The stock market has seen crosscurrents lately, and Wednesday was just the latest example of how the Nasdaq Composite (^IXIC 2.09%) has done a great job of avoiding market downdrafts. Even though other benchmarks were notably lower on the day, the Composite managed to finish up 0.15%. The Nasdaq 100 index did even better, posting a gain of 0.3%.
Video game companies saw their shares move higher on Wednesday, led by Activision Blizzard (ATVI 0.35%) and Take-Two Interactive (TTWO 2.05%). The industry has seen some favorable trends during the coronavirus pandemic, but innovative game offerings are also helping the companies.
A big move higher in video game sales
May was the best month for video game companies in a long time, as sales figures were strong. Total sales for the industry were up 52% year over year, clocking in at $977 million, according to the latest figures from NPD Group.
Various subcategories of sales performed extremely well across the board. On the software side, sales of $438 million were higher by 67% from May 2019. Console and hardware revenue also jumped, rising 56% to $235 million. Even the slower-performing accessories and game card segment saw a 32% advance, topping the $300 million mark in monthly sales.
The numbers have been good all year long. Looking at year-to-date figures, total sales are higher by 18% on a 34% surge in hardware revenue and a 13% rise in software.
How Activision and Take-Two are capitalizing on good times
Activision stock was higher by more than 3% Wednesday, and the game maker is doing its best to sustain the strength of its most popular franchises. Call of Duty: Modern Warfare topped the list of best sellers for May.
Meanwhile, Take-Two, which rose 2%, has had a more balanced approach toward taking advantage of the favorable environment. Grand Theft Auto V remained at No. 2 on the May list of top sellers by dollar volume, but NBA 2K20 weighed in at No. 4, and Red Dead Redemption II was in the No. 6 position.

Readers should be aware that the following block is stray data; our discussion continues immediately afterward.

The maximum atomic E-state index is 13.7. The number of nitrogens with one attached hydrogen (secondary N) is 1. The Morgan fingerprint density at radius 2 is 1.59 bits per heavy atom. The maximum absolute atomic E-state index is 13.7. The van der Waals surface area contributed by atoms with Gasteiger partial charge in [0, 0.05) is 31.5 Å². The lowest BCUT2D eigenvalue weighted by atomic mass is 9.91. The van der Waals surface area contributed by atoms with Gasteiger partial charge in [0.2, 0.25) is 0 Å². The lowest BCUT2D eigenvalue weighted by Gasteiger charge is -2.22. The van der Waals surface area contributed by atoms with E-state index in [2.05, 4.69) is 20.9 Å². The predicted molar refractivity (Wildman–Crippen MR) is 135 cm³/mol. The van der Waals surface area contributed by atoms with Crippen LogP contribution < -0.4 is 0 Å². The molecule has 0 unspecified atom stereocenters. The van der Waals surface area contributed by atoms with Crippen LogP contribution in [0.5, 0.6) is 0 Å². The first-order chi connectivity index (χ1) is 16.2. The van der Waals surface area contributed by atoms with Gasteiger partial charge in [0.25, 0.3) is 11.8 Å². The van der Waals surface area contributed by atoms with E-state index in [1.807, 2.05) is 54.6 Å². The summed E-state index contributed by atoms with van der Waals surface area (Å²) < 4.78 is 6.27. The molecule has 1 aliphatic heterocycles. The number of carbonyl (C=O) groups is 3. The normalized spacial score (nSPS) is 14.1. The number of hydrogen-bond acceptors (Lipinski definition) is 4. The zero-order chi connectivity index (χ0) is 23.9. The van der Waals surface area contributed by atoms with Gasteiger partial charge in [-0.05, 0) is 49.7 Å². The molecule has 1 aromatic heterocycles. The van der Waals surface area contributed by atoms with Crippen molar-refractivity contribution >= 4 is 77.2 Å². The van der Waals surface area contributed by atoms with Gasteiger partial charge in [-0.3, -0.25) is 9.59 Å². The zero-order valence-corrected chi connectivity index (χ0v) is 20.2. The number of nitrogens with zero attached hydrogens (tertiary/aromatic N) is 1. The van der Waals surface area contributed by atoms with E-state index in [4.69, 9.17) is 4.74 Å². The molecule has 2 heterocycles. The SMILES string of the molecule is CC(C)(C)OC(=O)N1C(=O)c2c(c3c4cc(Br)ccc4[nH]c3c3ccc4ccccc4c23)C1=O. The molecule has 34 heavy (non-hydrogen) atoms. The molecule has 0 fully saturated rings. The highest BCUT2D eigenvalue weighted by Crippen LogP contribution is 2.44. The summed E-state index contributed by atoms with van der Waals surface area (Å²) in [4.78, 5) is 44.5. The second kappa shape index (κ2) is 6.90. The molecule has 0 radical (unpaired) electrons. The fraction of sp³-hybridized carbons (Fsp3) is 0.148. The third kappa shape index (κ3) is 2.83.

Yet both companies are thinking past their best franchises to look at more fundamental changes to the industry. Activision created the Overwatch League, which has been instrumental in furthering the nascent esports industry. With live sports having hit a hurdle because of the coronavirus pandemic and attendant concerns about health, esports could soon have their day in the sun. At the same time, smart acquisitions like its purchase of King Digital have helped Activision claim its share of the fast-growing mobile gaming market.
For Take-Two, esports is also important, as its lucrative sports-based franchises like NBA 2K have crossover potential for one of the most popular professional sports leagues in the world. A healthy pipeline of new game releases should also help Take-Two sustain sales growth, and in general, video gamers seem to be more engaged than they've been in a long time.
Playing to win
The big question for video game companies is what happens if the coronavirus crisis ends in the near future. Some fear a reversal of the trends that helped support Take-Two and Activision during the shutdowns. Others believe that people's behavior has fundamentally changed and that video game companies won't lose the momentum they've built. At least today, bulls seem to be taking the more favorable view, and it'll be interesting to see what the future holds for both companies.